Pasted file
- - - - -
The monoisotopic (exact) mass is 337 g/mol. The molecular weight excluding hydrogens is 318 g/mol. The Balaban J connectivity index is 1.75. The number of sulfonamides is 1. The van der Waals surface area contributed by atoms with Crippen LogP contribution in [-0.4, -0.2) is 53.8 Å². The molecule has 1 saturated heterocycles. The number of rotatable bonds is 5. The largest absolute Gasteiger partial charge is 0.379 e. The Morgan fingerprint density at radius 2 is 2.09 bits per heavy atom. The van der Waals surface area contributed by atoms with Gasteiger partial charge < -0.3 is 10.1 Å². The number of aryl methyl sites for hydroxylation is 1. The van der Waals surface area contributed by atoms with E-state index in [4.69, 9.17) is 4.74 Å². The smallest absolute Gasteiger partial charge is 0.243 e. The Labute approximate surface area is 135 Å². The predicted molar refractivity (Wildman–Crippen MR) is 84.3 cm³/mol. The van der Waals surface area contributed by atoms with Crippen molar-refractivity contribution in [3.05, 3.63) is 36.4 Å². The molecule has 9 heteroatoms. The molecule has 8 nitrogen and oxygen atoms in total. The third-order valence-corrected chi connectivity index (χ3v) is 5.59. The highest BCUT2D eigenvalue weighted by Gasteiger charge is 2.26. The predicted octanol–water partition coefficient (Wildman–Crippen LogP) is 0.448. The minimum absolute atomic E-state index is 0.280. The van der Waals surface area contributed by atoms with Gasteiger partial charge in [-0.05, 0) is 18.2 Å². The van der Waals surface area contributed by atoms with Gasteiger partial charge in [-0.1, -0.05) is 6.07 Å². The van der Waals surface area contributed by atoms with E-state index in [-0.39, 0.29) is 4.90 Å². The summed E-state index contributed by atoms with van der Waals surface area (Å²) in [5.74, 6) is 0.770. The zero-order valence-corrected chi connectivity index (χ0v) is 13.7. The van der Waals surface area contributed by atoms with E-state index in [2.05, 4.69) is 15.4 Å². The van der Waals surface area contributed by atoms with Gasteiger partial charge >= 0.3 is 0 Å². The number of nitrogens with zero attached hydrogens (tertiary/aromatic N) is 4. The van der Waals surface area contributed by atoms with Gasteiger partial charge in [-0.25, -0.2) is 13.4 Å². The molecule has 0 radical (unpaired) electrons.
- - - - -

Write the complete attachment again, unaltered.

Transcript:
The monoisotopic (exact) mass is 337 g/mol. The molecular weight excluding hydrogens is 318 g/mol. The Balaban J connectivity index is 1.75. The number of sulfonamides is 1. The van der Waals surface area contributed by atoms with Crippen LogP contribution in [-0.4, -0.2) is 53.8 Å². The molecule has 1 saturated heterocycles. The number of rotatable bonds is 5. The largest absolute Gasteiger partial charge is 0.379 e. The Morgan fingerprint density at radius 2 is 2.09 bits per heavy atom. The van der Waals surface area contributed by atoms with Gasteiger partial charge < -0.3 is 10.1 Å². The number of aryl methyl sites for hydroxylation is 1. The van der Waals surface area contributed by atoms with E-state index in [4.69, 9.17) is 4.74 Å². The smallest absolute Gasteiger partial charge is 0.243 e. The Labute approximate surface area is 135 Å². The predicted molar refractivity (Wildman–Crippen MR) is 84.3 cm³/mol. The van der Waals surface area contributed by atoms with Crippen molar-refractivity contribution in [3.05, 3.63) is 36.4 Å². The molecule has 9 heteroatoms. The molecule has 8 nitrogen and oxygen atoms in total. The third-order valence-corrected chi connectivity index (χ3v) is 5.59. The highest BCUT2D eigenvalue weighted by Gasteiger charge is 2.26. The predicted octanol–water partition coefficient (Wildman–Crippen LogP) is 0.448. The minimum absolute atomic E-state index is 0.280. The van der Waals surface area contributed by atoms with Gasteiger partial charge in [-0.05, 0) is 18.2 Å². The van der Waals surface area contributed by atoms with Gasteiger partial charge in [-0.1, -0.05) is 6.07 Å². The van der Waals surface area contributed by atoms with E-state index in [-0.39, 0.29) is 4.90 Å². The summed E-state index contributed by atoms with van der Waals surface area (Å²) in [5.74, 6) is 0.770. The zero-order valence-corrected chi connectivity index (χ0v) is 13.7. The van der Waals surface area contributed by atoms with E-state index in [2.05, 4.69) is 15.4 Å². The van der Waals surface area contributed by atoms with Gasteiger partial charge >= 0.3 is 0 Å². The number of nitrogens with zero attached hydrogens (tertiary/aromatic N) is 4. The van der Waals surface area contributed by atoms with Gasteiger partial charge in [-0.25, -0.2) is 13.4 Å². The molecule has 0 radical (unpaired) electrons.